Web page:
While the previous study appears to discount the efficacy of caffeine in resistance training there are other studies that refute this assertion. One study revealed increases in maximal bench-press strength in trained women, another study discovered increases in peak torque and power during knee extension and flexion, and another showed increases in overall training volumes as a result of caffeine ingestion (McCormack & Hoffman, 2012). You could argue both sides really, however, the mounting evidence is in favor of caffeine consumption. I do think that it’s worth mentioning that a lot of the current studies focus on sugar-free and full-sugar energy drinks and their effects on performance.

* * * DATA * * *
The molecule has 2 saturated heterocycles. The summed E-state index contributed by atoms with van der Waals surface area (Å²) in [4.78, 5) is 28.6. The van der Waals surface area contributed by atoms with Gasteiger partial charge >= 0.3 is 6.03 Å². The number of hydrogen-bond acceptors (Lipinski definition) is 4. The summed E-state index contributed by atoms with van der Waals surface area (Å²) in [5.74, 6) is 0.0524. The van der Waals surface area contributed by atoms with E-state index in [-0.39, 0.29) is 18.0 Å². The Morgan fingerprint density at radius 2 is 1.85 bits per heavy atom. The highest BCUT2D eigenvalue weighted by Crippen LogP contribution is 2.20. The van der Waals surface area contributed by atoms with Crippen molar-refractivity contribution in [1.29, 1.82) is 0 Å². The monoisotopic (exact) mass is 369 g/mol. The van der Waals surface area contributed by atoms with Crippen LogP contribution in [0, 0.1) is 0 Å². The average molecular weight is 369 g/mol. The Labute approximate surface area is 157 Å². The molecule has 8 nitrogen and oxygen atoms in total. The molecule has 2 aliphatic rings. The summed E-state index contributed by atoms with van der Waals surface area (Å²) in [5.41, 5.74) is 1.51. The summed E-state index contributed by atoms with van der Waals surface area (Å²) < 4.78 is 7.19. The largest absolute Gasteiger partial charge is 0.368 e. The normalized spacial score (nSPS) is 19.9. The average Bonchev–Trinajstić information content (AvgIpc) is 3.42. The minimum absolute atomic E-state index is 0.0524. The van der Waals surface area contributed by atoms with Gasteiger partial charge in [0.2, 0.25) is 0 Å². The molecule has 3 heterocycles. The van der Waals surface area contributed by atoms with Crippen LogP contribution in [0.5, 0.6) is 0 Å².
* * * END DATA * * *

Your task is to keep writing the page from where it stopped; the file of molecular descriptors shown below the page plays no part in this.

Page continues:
I’ve long since thought that energy drinks, pre-workout out supplements and the like are pointless and a waste. Despite my (and others) intuitive feelings on the matter, the supplement industry is booming and pre-workout supplement use does not appear to be waning. I would assume that people favor energy drinks (think: Red Bull, Monster, Redline, etc.) because of their proprietary ??energy matrixes’ which typically include a combination of caffeine, taurine, glucuronolactone, amino acids (like BCAA’s), creatine, and sometimes beta-alanine (responsible for that tingly, sometimes annoying histamine reaction) (McCormack & Hoffman, 2012). While these energy matrix-containing energy drinks was shown to improve subsequent training volume and power output during resistance training, the performance gains could be the result of factors other than their proprietary ingredients (McCormack & Hoffman, 2012). Actually, these energy drinks with the inclusion of carbohydrates were revealed in a recent study to improve total number of repetitions performed during the bench press exercise (and implications for other upper body movements) (McCormack & Hoffman, 2012). These findings are interesting and contradictory and they warrant further consideration.